Nike VP resigns after being tied to son’s sneaker resale store
Ann Herbert had been at the company for over 25 years
Ann Hebert has voluntarily stepped down as Nike’s North America general manager and vice president.
Herbert had been at the company for over 25 years until it was reported in Bloomberg last week that her son, Joe Hebert, 19, was running a sneaker resale business known as West Coast Streetwear. Herbert resigned effective March 1.
“No violation of company policy, privileged information or conflicts of interest, nor is there any commercial affiliation between WCS LLC and Nike, including the direct buying or selling of Nike products,” said Nike per Bloomberg.
“Ann Hebert made the decision to resign from Nike,” said a Nike spokesperson to USA TODAY.
Joe would use his mother’s corporate American Express card and bots to purchase massive amounts of rare sneakers and sell them for an inflated price. He purchased about 2,000 pairs of sneakers for about $200,000. Per the story, his mother had no affiliation with his enterprise and Ann claims to have informed Nike of her son’s LLC back in 2018.
The son also used bots to his advantage to purchase the highly sought after PlayStation 5 when it dropped in November.
“We botted Walmart and Target pretty hard,” said Joe. “I ended up with 24 of them and made between $300 and $500 on each one.”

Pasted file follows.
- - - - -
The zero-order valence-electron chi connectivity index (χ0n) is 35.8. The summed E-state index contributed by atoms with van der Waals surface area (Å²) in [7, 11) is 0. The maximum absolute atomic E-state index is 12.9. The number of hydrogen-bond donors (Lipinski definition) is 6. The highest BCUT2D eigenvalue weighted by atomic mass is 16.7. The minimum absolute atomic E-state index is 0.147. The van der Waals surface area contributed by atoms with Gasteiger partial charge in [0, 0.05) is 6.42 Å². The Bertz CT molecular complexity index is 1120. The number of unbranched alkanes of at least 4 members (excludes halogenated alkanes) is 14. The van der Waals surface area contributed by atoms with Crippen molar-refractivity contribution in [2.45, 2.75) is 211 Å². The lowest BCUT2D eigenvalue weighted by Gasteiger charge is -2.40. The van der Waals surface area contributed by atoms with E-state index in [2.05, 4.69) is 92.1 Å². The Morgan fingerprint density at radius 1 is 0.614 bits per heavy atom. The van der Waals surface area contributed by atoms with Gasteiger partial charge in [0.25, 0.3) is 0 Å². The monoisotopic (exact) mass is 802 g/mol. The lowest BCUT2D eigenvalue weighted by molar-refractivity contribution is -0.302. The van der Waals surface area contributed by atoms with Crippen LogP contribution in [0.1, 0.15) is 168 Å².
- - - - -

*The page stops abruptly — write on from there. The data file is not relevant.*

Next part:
The former Nike VP’s son isn’t the only one with his eye on the sneaker business. As reported by theGrio back in December, the rapper turned entrepreneur Master P has his eye on Reebok.
Rap mogul Master P and former NBA star Baron Davis are negotiating to buy Reebok from its parent company, Adidas, for $2.4 billion. The deal would make the legendary shoe giant the first Black-owned major sneaker brand.
Adidas acquired Reebok in 2005 for $3.8 billion, however, its value has decreased significantly in the decade and a half since that deal, and Adidas is looking to offload the brand.
Reebok was the first major shoe company to sign a music artist in an endorsement deal the way big-label companies previously attached themselves to athletes. The brand collaborated with Jay-Z in 2003 and saw an immediate increase in sales the following year.
“I think Reebok is being undervalued,” said Davis, according to Forbes. “I left Nike as a 22-year-old kid representing myself and made the jump to Reebok, which took a chance on me as a creative and as an athlete. I want the people I know — athletes, influencers, designers, celebs — to sit at the table with me.”
“These companies have been benefiting off us, this could be history for this company going Black-owned,” Master P, whose real name is Percy Miller, told ESPN.
The men’s purchase could reenergize Reebok in the sneaker and streetwear markets as a Black-owned brand in a year that has seen many calling for a change in socioeconomic and racial justice. They reportedly plan to pave lanes making it easier for independent sneaker-makers to get their products distributed.
“As we focus on turning Reebok into a lifestyle brand, not just a basketball brand,” said Miller. “Our most important initiative will be to put money back into the community that built this company.”
Additional reporting by Biba Adams
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